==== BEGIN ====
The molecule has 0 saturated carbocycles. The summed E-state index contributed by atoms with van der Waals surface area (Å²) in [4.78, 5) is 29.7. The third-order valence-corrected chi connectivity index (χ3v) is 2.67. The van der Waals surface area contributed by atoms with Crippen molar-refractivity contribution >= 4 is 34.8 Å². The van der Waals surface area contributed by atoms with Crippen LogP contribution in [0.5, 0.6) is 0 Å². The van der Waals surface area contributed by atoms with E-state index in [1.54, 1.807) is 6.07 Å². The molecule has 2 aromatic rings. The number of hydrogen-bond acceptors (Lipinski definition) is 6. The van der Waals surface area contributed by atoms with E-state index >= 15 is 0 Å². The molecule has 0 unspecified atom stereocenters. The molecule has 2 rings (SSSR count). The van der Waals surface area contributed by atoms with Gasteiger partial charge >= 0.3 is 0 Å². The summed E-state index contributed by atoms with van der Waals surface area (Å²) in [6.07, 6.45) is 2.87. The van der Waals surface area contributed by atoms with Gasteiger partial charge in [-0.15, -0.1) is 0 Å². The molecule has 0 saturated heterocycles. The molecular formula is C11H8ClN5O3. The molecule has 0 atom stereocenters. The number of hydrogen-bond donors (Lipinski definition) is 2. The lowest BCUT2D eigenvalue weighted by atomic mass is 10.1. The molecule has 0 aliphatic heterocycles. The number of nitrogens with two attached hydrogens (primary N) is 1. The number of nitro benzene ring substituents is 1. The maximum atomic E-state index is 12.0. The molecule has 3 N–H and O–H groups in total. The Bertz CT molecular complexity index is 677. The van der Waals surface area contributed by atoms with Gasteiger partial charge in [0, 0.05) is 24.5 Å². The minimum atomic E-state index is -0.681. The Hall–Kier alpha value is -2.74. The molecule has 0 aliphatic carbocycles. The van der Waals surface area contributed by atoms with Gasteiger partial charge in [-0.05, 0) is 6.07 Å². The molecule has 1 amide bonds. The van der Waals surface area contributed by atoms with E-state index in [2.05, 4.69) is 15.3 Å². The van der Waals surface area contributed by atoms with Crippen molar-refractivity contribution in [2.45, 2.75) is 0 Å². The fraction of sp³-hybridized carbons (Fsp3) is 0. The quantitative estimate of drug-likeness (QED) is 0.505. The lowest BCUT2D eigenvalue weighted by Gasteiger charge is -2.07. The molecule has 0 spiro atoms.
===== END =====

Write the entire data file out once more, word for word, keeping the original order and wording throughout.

The molecule has 0 saturated carbocycles. The summed E-state index contributed by atoms with van der Waals surface area (Å²) in [4.78, 5) is 29.7. The third-order valence-corrected chi connectivity index (χ3v) is 2.67. The van der Waals surface area contributed by atoms with Crippen molar-refractivity contribution >= 4 is 34.8 Å². The van der Waals surface area contributed by atoms with Crippen LogP contribution in [0.5, 0.6) is 0 Å². The van der Waals surface area contributed by atoms with E-state index in [1.54, 1.807) is 6.07 Å². The molecule has 2 aromatic rings. The number of hydrogen-bond acceptors (Lipinski definition) is 6. The van der Waals surface area contributed by atoms with E-state index >= 15 is 0 Å². The molecule has 0 unspecified atom stereocenters. The molecule has 2 rings (SSSR count). The van der Waals surface area contributed by atoms with Gasteiger partial charge >= 0.3 is 0 Å². The summed E-state index contributed by atoms with van der Waals surface area (Å²) in [6.07, 6.45) is 2.87. The van der Waals surface area contributed by atoms with Gasteiger partial charge in [-0.15, -0.1) is 0 Å². The molecule has 0 saturated heterocycles. The molecular formula is C11H8ClN5O3. The molecule has 0 atom stereocenters. The number of hydrogen-bond donors (Lipinski definition) is 2. The lowest BCUT2D eigenvalue weighted by atomic mass is 10.1. The molecule has 0 aliphatic heterocycles. The number of nitrogens with two attached hydrogens (primary N) is 1. The number of nitro benzene ring substituents is 1. The maximum atomic E-state index is 12.0. The molecule has 3 N–H and O–H groups in total. The Bertz CT molecular complexity index is 677. The van der Waals surface area contributed by atoms with Gasteiger partial charge in [0, 0.05) is 24.5 Å². The minimum atomic E-state index is -0.681. The Hall–Kier alpha value is -2.74. The molecule has 0 aliphatic carbocycles. The van der Waals surface area contributed by atoms with Gasteiger partial charge in [-0.05, 0) is 6.07 Å². The molecule has 1 amide bonds. The van der Waals surface area contributed by atoms with E-state index in [2.05, 4.69) is 15.3 Å². The van der Waals surface area contributed by atoms with Crippen molar-refractivity contribution in [2.45, 2.75) is 0 Å². The fraction of sp³-hybridized carbons (Fsp3) is 0. The quantitative estimate of drug-likeness (QED) is 0.505. The lowest BCUT2D eigenvalue weighted by Gasteiger charge is -2.07. The molecule has 0 spiro atoms.